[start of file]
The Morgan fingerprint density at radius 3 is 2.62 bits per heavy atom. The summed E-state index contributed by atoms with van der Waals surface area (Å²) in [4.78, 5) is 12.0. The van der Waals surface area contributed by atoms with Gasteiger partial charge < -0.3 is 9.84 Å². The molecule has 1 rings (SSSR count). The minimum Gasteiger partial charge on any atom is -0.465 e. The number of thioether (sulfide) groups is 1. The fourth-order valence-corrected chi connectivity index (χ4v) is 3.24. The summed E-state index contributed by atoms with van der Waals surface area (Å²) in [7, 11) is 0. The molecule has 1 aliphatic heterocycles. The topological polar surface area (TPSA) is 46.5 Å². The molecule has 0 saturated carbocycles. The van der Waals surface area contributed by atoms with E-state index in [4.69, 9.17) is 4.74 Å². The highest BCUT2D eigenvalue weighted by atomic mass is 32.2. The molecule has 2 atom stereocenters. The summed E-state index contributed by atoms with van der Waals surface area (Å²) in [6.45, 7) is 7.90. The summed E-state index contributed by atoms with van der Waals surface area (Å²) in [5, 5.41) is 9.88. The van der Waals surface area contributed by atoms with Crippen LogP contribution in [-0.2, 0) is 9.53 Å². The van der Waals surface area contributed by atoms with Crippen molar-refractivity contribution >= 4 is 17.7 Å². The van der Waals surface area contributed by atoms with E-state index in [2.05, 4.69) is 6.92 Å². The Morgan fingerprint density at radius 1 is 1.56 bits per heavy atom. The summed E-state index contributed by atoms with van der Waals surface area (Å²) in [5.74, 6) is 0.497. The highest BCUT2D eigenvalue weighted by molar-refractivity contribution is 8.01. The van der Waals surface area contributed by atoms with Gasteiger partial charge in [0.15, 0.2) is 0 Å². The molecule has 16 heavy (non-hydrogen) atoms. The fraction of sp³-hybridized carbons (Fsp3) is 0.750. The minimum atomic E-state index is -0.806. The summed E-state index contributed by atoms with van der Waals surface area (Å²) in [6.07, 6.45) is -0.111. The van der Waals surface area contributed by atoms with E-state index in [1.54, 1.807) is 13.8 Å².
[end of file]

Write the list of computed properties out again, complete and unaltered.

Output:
The Morgan fingerprint density at radius 3 is 2.62 bits per heavy atom. The summed E-state index contributed by atoms with van der Waals surface area (Å²) in [4.78, 5) is 12.0. The van der Waals surface area contributed by atoms with Gasteiger partial charge < -0.3 is 9.84 Å². The molecule has 1 rings (SSSR count). The minimum Gasteiger partial charge on any atom is -0.465 e. The number of thioether (sulfide) groups is 1. The fourth-order valence-corrected chi connectivity index (χ4v) is 3.24. The summed E-state index contributed by atoms with van der Waals surface area (Å²) in [7, 11) is 0. The molecule has 1 aliphatic heterocycles. The topological polar surface area (TPSA) is 46.5 Å². The molecule has 0 saturated carbocycles. The van der Waals surface area contributed by atoms with E-state index in [4.69, 9.17) is 4.74 Å². The highest BCUT2D eigenvalue weighted by atomic mass is 32.2. The molecule has 2 atom stereocenters. The summed E-state index contributed by atoms with van der Waals surface area (Å²) in [6.45, 7) is 7.90. The summed E-state index contributed by atoms with van der Waals surface area (Å²) in [5, 5.41) is 9.88. The van der Waals surface area contributed by atoms with Crippen LogP contribution in [-0.2, 0) is 9.53 Å². The van der Waals surface area contributed by atoms with Crippen molar-refractivity contribution >= 4 is 17.7 Å². The van der Waals surface area contributed by atoms with E-state index in [2.05, 4.69) is 6.92 Å². The Morgan fingerprint density at radius 1 is 1.56 bits per heavy atom. The summed E-state index contributed by atoms with van der Waals surface area (Å²) in [5.74, 6) is 0.497. The highest BCUT2D eigenvalue weighted by molar-refractivity contribution is 8.01. The van der Waals surface area contributed by atoms with Gasteiger partial charge in [0.15, 0.2) is 0 Å². The molecule has 16 heavy (non-hydrogen) atoms. The fraction of sp³-hybridized carbons (Fsp3) is 0.750. The minimum atomic E-state index is -0.806. The summed E-state index contributed by atoms with van der Waals surface area (Å²) in [6.07, 6.45) is -0.111. The van der Waals surface area contributed by atoms with E-state index in [1.54, 1.807) is 13.8 Å².